9Egan, B. & Zierath, J. R. Exercise metabolism and the molecular regulation of skeletal muscle adaptation. Cell Metab 17, 162-184, doi:10.1016/j.cmet.2012.12.012 (2013).

10Burtin, C. et al. Handgrip weakness, low fat-free mass, and overall survival in non-small cell lung cancer treated with curative-intent radiotherapy. J Cachexia Sarcopenia Muscle 11, 424-431, doi:10.1002/jcsm.12526 (2020).

11Fajgenbaum, D. C. & June, C. H. Cytokine Storm. N Engl J Med 383, 2255-2273, doi:10.1056/NEJMra2026131 (2020).

12Wolfe, R. R. & Martini, W. Z. Changes in intermediary metabolism in severe surgical illness. World J Surg 24, 639-647, doi:10.1007/s002689910105 (2000).

13Gil, S. et al. Muscle strength and muscle mass as predictors of hospital length of stay in patients with moderate to severe COVID-19: a prospective observational study. J Cachexia Sarcopenia Muscle, doi:10.1002/jcsm.12789 (2021).

14Weng, C. H. et al. Mid-upper arm circumference, calf circumference and mortality in Chinese long-term care facility residents: a prospective cohort study. BMJ Open 8, e020485, doi:10.1136/bmjopen-2017-020485 (2018).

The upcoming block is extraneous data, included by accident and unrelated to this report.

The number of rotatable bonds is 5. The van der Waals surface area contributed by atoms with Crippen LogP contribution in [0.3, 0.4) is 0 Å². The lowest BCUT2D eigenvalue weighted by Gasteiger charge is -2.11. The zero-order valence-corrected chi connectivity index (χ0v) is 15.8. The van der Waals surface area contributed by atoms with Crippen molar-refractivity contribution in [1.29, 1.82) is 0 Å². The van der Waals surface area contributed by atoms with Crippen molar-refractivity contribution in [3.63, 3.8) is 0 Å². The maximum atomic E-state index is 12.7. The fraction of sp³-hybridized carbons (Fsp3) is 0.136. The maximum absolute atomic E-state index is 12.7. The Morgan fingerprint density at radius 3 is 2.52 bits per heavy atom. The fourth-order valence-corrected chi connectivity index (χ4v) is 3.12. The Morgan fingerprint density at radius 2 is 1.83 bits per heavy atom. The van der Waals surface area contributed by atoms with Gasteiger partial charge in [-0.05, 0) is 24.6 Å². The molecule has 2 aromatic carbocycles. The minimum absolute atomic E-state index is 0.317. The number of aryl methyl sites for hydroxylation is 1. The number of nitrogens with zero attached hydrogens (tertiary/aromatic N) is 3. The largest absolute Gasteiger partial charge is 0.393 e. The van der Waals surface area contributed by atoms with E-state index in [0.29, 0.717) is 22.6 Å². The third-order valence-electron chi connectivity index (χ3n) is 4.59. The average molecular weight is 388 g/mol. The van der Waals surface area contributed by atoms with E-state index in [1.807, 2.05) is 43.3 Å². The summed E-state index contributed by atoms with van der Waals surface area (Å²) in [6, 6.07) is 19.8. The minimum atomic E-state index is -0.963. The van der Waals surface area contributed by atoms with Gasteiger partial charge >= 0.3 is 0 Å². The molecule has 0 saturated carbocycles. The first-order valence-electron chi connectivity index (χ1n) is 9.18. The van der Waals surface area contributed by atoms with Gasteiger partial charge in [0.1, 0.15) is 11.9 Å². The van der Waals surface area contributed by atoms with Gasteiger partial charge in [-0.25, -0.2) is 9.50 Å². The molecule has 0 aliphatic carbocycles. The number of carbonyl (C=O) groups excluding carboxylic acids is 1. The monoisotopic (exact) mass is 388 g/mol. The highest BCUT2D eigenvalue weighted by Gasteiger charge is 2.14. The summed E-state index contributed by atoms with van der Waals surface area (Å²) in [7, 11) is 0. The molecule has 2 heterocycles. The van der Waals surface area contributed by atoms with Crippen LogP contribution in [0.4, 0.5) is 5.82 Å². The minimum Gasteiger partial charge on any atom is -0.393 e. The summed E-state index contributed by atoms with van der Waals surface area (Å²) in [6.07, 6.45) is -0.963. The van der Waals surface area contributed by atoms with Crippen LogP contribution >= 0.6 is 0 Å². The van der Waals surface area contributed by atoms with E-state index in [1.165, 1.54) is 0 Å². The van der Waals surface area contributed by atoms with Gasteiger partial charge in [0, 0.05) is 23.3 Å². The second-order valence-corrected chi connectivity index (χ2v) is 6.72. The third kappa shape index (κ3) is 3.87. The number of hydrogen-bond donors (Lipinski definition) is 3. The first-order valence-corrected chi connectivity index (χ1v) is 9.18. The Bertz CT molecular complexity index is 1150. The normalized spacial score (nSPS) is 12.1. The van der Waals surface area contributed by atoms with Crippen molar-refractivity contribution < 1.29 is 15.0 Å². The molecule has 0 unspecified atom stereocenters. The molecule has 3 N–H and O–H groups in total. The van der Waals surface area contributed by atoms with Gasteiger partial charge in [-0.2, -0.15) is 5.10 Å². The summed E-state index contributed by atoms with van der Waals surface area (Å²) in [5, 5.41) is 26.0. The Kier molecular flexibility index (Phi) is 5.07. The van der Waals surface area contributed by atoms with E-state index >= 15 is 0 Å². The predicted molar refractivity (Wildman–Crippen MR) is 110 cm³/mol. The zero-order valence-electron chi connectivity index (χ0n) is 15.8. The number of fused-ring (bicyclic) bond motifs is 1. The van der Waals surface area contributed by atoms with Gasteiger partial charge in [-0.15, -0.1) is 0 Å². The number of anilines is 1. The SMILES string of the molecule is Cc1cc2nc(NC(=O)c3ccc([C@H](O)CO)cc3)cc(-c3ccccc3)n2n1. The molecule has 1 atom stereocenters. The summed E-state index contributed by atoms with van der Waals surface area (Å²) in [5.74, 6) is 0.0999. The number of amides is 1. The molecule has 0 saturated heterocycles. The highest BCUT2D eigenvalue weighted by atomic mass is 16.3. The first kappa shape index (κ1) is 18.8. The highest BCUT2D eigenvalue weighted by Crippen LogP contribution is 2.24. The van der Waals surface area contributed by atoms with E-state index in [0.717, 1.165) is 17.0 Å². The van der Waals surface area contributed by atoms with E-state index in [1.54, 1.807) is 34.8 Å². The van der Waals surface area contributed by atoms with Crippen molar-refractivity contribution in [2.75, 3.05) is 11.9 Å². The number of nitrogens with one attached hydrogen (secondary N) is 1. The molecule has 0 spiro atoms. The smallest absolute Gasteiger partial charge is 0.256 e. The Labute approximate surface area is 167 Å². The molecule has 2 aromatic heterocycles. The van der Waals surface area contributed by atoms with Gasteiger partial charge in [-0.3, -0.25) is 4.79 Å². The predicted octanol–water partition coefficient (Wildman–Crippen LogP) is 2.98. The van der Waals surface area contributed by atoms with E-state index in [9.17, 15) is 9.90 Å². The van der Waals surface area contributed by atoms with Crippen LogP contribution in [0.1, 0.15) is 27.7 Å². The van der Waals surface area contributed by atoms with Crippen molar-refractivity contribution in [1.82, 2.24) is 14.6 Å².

15Wolfe, R. R. The underappreciated role of muscle in health and disease. Am J Clin Nutr 84, 475-482, doi:10.1093/ajcn/84.3.475 (2006).

16Af Geijerstam, A. et al. Fitness, strength and severity of COVID-19: a prospective register study of 1 559 187 Swedish conscripts. BMJ Open 11, e051316, doi:10.1136/bmjopen-2021-051316 (2021).

17Sallis, R. et al. Physical inactivity is associated with a higher risk for severe COVID-19 outcomes: a study in 48 440 adult patients. Br J Sports Med 55, 1099-1105, doi:10.1136/bjsports-2021-104080 (2021).

18Aberg, N. D. et al. Influence of Cardiovascular Fitness and Muscle Strength in Early Adulthood on Long-Term Risk of Stroke in Swedish Men. Stroke 46, 1769-1776, doi:10.1161/STROKEAHA.115.009008 (2015).

19Ekblom-Bak, E. et al. Sex- and age-specific associations between cardiorespiratory fitness, CVD morbidity and all-cause mortality in 266.109 adults. Prev Med 127, 105799, doi:10.1016/j.ypmed.2019.105799 (2019).

20Burtscher, J., Burtscher, M. & Millet, G. P. (Indoor) isolation, stress, and physical inactivity: Vicious circles accelerated by COVID-19? Scand J Med Sci Sports 30, 1544-1545, doi:10.1111/sms.13706 (2020).

Dr. Paul Henning

About Dr. Paul

I'm currently an Army officer on active duty with over 15 years of experience and also run my own health and wellness business. The majority of my career in the military has focused on enhancing Warfighter health and performance. I am passionate about helping people enhance all aspects of their lives through health and wellness. Learn more about me